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Col des Annes to Pointe Percee

8

Overall rating

Very Good

Trail Length

Length

9.48km

Trail Elevation

Elevation + / -

1038m / 1038m

Trail Type

Trail type

Point to point

When to go on this trail

When to go

End Jun - End Sep

Hiking duration for this trail

Hike duration

4.0 - 8.0 Hours

Altitude range for this trail

Altitude Range

1723m / 2750m

Technical difficulty level for this trail

Technical level

Very Difficult (5/5)

Natural beauty rating for this trail

Natural beauty

Very Nice (4/5)

Run duration for this trail

Run duration

3.0 - 5.0 Hours

Kids age requirement for this trail

Families

15+ Years old

Are dogs allowed on this trail

Dogs

No Dogs

Are there provision sources on this trail

Provision Sources

1 Refuge

Contributors:

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The Pointe Percee is a rocky peak sticking out from the Chaine des Aravis above Sallanches. There is a sign on the highway from Chamonix in the direction of Geneva that you pass by that points out the Pointe Percee and that is how I got curious. This route approaches the Pointe Percee from the west. This does require you to drive all the way to Col des Annes in the valley of Le Grand Bornand. It is quite an effort and at some point I will explore the approach from the Sallanches side of the cliffs starting at the Refuge de Doran. The big advantage of the route I took is the spectacular views I had into the valley below the Chaine de Aravis. The pictures speak for themselves! 


The trail itself is absolutely grueling. The track is super steep, super rocky and covered in lose scree. In my research I found that many website will recommend bringing a climbing helmet just in case there is a rock fall. I think you should heed that advice when taking on this route. After slugging your way up the rocky paths you will finally be rewarded with a very impressive 360 degree view all around the Pointe Percee. There is a big cross on the summit too. After summitting you make your way back using the exact same route.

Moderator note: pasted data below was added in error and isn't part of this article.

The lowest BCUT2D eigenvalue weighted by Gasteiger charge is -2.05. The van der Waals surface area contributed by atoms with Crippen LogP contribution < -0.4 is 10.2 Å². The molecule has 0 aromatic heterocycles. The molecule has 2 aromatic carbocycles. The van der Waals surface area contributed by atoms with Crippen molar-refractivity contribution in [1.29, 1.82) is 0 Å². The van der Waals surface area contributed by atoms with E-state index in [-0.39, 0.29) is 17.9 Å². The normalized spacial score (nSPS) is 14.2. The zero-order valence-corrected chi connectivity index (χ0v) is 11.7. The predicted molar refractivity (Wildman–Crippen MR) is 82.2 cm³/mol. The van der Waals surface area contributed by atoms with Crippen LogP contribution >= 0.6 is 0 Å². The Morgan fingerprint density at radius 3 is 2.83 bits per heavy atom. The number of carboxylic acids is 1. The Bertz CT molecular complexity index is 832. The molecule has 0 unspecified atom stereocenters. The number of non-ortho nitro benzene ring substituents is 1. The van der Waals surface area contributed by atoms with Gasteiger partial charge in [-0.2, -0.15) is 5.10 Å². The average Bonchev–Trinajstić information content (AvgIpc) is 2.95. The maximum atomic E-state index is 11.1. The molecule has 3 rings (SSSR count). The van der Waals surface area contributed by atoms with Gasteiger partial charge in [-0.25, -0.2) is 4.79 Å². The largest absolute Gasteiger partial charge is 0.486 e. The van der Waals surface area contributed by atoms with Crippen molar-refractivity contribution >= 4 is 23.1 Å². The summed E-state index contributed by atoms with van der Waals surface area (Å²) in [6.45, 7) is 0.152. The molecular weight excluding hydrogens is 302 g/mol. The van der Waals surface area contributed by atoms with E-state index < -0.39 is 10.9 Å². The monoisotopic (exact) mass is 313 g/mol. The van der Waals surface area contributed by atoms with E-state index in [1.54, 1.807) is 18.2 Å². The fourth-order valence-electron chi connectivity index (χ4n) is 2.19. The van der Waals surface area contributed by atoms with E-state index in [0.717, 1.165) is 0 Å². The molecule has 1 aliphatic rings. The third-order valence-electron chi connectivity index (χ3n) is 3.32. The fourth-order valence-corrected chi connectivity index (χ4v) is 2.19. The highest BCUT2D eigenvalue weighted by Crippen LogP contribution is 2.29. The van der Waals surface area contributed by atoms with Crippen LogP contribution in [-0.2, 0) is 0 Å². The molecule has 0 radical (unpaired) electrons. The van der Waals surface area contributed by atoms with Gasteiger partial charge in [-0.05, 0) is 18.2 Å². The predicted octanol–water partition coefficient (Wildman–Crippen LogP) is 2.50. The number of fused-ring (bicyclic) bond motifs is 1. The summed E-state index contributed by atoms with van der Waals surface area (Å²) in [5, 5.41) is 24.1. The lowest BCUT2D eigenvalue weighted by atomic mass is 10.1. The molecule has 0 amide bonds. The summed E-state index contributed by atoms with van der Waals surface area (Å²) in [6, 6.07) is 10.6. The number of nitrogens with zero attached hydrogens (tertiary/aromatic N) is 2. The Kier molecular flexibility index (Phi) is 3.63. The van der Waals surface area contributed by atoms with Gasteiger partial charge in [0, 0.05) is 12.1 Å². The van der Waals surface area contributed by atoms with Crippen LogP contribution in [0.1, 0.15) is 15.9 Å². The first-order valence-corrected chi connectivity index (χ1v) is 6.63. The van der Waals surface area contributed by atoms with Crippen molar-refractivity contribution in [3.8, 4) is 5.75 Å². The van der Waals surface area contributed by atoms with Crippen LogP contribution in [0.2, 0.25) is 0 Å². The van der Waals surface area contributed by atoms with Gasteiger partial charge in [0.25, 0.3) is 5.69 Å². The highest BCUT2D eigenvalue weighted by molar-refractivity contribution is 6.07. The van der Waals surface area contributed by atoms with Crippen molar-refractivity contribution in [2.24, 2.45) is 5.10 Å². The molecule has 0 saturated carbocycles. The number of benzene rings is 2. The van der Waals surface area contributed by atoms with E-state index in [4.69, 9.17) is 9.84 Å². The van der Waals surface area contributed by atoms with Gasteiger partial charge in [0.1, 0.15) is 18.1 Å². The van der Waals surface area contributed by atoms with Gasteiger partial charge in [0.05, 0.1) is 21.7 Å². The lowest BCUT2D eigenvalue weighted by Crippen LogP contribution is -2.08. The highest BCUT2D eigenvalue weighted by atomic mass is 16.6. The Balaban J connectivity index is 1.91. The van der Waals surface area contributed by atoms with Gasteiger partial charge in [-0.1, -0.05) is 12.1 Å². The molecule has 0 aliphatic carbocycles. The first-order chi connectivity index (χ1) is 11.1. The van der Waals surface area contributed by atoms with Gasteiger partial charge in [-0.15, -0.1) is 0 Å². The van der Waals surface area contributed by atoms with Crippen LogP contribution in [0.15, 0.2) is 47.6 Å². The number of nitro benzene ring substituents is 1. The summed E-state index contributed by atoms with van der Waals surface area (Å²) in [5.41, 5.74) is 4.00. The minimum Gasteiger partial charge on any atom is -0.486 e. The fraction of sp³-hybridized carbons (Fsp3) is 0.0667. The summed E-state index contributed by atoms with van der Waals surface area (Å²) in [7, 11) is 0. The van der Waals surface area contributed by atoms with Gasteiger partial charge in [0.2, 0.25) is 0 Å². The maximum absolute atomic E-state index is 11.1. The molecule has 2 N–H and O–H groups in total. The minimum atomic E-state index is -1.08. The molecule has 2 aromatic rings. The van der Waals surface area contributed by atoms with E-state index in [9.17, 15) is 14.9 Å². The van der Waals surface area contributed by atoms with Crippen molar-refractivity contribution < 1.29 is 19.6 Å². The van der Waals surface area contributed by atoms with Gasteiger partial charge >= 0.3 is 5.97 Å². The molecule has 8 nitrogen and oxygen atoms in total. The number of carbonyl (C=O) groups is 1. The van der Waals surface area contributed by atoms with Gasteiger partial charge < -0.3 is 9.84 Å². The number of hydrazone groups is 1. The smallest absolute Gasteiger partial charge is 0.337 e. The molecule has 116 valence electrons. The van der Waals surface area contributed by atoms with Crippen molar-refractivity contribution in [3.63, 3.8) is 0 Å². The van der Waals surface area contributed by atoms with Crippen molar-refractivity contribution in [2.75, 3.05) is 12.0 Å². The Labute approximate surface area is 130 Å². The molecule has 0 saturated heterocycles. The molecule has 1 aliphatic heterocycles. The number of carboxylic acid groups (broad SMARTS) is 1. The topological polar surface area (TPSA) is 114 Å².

Video of this Trail

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Photos of this Trail

We have a large library of pictures from in and around the Chamonix Valley. All pictures are categorized and geo location tagged. These are the pictures we have for this trail. Click on any picture to view it's details and location.

Trail Directions & Safety Considerations

Age requirement for kids on this trail

Children

15+ Years old

Dog rules on this trail

Dogs

The route is too steep and too technical. You cannot bring a dog up here.

Best time to go on this trail

When to Go

End Jun - End Sep

Risk considerations for this trail

Risk Considerations & Difficulty Assessment